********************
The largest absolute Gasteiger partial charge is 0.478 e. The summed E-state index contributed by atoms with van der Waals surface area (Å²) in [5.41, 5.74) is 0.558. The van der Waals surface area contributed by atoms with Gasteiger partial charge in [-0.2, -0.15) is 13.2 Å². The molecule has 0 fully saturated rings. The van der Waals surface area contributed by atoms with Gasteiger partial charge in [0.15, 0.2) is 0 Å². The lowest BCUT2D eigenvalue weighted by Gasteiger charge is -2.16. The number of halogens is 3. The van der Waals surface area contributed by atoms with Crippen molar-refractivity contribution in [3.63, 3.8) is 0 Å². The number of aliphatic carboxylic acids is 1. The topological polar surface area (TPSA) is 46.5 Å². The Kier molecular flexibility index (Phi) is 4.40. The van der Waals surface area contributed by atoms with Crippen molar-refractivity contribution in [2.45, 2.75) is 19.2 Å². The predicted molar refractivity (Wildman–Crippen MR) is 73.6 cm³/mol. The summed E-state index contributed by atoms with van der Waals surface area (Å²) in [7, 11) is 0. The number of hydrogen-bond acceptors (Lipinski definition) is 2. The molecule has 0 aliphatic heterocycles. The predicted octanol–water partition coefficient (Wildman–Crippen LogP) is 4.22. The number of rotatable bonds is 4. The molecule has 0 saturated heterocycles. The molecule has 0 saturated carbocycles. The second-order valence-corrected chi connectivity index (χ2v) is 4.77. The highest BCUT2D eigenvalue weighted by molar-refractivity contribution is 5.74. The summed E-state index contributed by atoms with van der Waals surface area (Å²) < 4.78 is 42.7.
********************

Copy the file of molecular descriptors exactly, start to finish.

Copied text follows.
The largest absolute Gasteiger partial charge is 0.478 e. The summed E-state index contributed by atoms with van der Waals surface area (Å²) in [5.41, 5.74) is 0.558. The van der Waals surface area contributed by atoms with Gasteiger partial charge in [-0.2, -0.15) is 13.2 Å². The molecule has 0 fully saturated rings. The van der Waals surface area contributed by atoms with Gasteiger partial charge in [0.15, 0.2) is 0 Å². The lowest BCUT2D eigenvalue weighted by Gasteiger charge is -2.16. The number of halogens is 3. The van der Waals surface area contributed by atoms with Crippen molar-refractivity contribution in [3.63, 3.8) is 0 Å². The number of aliphatic carboxylic acids is 1. The topological polar surface area (TPSA) is 46.5 Å². The Kier molecular flexibility index (Phi) is 4.40. The van der Waals surface area contributed by atoms with Crippen molar-refractivity contribution in [2.45, 2.75) is 19.2 Å². The predicted molar refractivity (Wildman–Crippen MR) is 73.6 cm³/mol. The summed E-state index contributed by atoms with van der Waals surface area (Å²) in [7, 11) is 0. The number of hydrogen-bond acceptors (Lipinski definition) is 2. The molecule has 0 aliphatic heterocycles. The predicted octanol–water partition coefficient (Wildman–Crippen LogP) is 4.22. The number of rotatable bonds is 4. The molecule has 0 saturated heterocycles. The molecule has 0 saturated carbocycles. The second-order valence-corrected chi connectivity index (χ2v) is 4.77. The highest BCUT2D eigenvalue weighted by molar-refractivity contribution is 5.74. The summed E-state index contributed by atoms with van der Waals surface area (Å²) < 4.78 is 42.7.